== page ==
The role of host genetics in susceptibility to severe viral infections in humans and insights into host genetics of severe COVID-19: A systematic review
Elhabyan, Abdelazeem et al.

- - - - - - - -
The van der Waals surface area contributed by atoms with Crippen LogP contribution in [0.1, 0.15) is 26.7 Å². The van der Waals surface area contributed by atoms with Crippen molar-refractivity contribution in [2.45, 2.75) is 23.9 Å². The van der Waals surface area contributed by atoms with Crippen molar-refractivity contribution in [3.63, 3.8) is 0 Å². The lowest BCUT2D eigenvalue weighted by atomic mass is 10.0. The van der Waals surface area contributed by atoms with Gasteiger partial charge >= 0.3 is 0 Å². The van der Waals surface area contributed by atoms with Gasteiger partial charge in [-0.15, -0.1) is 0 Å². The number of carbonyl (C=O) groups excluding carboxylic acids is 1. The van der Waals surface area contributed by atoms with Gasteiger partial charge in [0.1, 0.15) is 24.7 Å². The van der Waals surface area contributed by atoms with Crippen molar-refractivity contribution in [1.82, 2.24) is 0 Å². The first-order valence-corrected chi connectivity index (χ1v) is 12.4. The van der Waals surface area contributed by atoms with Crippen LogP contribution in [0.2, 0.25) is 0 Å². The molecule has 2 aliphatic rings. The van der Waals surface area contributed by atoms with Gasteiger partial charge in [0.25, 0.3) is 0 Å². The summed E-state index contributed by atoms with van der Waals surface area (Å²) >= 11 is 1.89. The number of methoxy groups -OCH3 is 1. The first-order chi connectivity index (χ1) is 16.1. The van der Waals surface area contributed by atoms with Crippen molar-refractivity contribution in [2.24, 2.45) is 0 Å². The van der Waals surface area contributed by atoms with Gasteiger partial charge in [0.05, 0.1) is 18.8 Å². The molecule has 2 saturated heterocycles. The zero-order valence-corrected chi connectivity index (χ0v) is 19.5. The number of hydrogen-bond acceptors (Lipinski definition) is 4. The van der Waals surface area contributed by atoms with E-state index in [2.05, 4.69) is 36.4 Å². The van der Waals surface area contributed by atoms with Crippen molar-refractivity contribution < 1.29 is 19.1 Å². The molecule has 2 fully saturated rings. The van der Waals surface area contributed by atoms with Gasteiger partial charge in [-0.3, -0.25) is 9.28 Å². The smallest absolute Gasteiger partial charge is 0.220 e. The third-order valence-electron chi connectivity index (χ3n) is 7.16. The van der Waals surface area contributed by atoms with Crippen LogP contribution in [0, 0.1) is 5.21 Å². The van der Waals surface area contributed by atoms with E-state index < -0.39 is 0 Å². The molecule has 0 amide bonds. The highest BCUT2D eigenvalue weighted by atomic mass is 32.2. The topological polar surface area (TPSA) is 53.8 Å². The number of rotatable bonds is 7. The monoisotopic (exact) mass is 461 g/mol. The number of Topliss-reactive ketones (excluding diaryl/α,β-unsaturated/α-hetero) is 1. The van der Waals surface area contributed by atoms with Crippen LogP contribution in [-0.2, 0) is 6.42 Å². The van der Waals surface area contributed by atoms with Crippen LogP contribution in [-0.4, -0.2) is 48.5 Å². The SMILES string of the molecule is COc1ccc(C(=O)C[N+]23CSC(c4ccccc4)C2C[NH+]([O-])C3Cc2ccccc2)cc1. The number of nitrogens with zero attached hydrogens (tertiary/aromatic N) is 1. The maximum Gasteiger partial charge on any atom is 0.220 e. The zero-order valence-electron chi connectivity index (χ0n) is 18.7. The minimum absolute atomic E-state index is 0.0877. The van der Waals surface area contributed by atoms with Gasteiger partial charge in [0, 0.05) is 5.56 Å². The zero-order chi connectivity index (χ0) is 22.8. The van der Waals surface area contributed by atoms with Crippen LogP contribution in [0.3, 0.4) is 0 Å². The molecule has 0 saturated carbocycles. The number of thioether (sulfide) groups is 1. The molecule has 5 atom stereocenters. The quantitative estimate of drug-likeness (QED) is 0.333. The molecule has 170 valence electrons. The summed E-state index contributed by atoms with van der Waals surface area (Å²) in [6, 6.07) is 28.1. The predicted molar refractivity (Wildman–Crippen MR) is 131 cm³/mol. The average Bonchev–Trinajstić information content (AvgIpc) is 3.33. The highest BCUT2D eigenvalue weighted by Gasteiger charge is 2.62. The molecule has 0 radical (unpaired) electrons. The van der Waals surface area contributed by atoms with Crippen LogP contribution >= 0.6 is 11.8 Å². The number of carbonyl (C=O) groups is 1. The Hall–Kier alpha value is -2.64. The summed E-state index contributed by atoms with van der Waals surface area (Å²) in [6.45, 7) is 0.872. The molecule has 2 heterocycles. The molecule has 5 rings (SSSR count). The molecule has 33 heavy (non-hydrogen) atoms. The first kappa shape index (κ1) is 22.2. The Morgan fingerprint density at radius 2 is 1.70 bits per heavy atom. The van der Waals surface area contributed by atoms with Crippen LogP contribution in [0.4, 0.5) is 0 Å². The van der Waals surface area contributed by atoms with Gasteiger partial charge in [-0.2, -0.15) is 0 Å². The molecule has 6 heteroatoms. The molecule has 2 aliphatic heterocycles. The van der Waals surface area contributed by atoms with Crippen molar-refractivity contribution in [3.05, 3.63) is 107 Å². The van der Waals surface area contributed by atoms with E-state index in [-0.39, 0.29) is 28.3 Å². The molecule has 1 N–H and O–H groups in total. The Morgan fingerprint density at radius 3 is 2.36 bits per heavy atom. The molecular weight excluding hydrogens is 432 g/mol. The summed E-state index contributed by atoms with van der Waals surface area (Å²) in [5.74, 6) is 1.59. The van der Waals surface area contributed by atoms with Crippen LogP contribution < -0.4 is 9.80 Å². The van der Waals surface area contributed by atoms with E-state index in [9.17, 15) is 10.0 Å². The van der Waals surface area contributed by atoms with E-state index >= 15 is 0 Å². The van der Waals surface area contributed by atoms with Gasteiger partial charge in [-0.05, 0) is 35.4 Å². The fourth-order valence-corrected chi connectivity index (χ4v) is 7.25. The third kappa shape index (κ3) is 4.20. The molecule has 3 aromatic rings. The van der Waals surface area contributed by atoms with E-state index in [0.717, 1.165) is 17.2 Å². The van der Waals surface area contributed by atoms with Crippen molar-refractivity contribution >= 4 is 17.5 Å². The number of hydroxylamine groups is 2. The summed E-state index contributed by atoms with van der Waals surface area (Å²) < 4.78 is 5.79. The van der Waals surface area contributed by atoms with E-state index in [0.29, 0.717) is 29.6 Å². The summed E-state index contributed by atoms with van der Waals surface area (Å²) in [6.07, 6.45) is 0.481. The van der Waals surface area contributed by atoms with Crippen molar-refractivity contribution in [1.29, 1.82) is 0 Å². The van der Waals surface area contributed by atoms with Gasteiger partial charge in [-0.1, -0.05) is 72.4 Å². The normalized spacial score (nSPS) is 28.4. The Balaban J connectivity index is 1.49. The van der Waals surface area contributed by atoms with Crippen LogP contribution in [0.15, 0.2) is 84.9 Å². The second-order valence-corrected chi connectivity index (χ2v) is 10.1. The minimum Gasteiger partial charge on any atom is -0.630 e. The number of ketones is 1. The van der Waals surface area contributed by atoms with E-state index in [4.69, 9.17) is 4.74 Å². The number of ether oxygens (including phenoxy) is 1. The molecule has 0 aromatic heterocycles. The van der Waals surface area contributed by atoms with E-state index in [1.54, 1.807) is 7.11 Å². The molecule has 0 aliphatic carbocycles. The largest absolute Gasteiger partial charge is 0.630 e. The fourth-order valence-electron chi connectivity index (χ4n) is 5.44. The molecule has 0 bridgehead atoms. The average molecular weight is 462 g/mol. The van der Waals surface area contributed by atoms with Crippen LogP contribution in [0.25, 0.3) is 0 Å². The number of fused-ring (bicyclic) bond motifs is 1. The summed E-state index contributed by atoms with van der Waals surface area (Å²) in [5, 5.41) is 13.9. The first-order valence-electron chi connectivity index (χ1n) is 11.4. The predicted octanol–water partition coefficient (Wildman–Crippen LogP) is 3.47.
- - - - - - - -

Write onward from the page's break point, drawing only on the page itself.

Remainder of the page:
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Background: Susceptibility to severe viral infections was reported to be associated with genetic variants in immune response genes using case reports and GWAS studies. SARS-CoV-2 is an emergent viral disease that caused millions of COVID-19 cases all over the world. Around 15 % of cases are severe and some of them are accompanied by dysregulated immune system and cytokine storm. There is increasing evidence that severe manifestations of COVID-19 might be attributed to human genetic variants in genes related to immune deficiency and or inflammasome activation (cytokine storm). Objective: Identify the candidate genes that are likely to aid in explaining severe COVID-19 and provide insights to understand the pathogenesis of severe COVID-19. Methods: In this article, we systematically reviewed genes related to viral susceptibility that were reported in human genetic studies (Case-reports and GWAS) to understand the role of host viral interactions and to provide insights into the pathogenesis of severe COVID-19. Results: We found 40 genes associated with viral susceptibility and 21 of them were associated with severe SARS-CoV disease and severe COVID-19. Some of those genes were implicated in TLR pathways, others in C-lectin pathways, and others were related to inflammasome activation (cytokine storm). Conclusion: This compilation represents a list of candidate genes that are likely to aid in explaining severe COVID-19 which are worthy of inclusion in gene panels and during meta-analysis of different variants in host genetics studies of COVID-19. In addition, we provide several hypotheses for severe COVID-19 and possible therapeutic targets.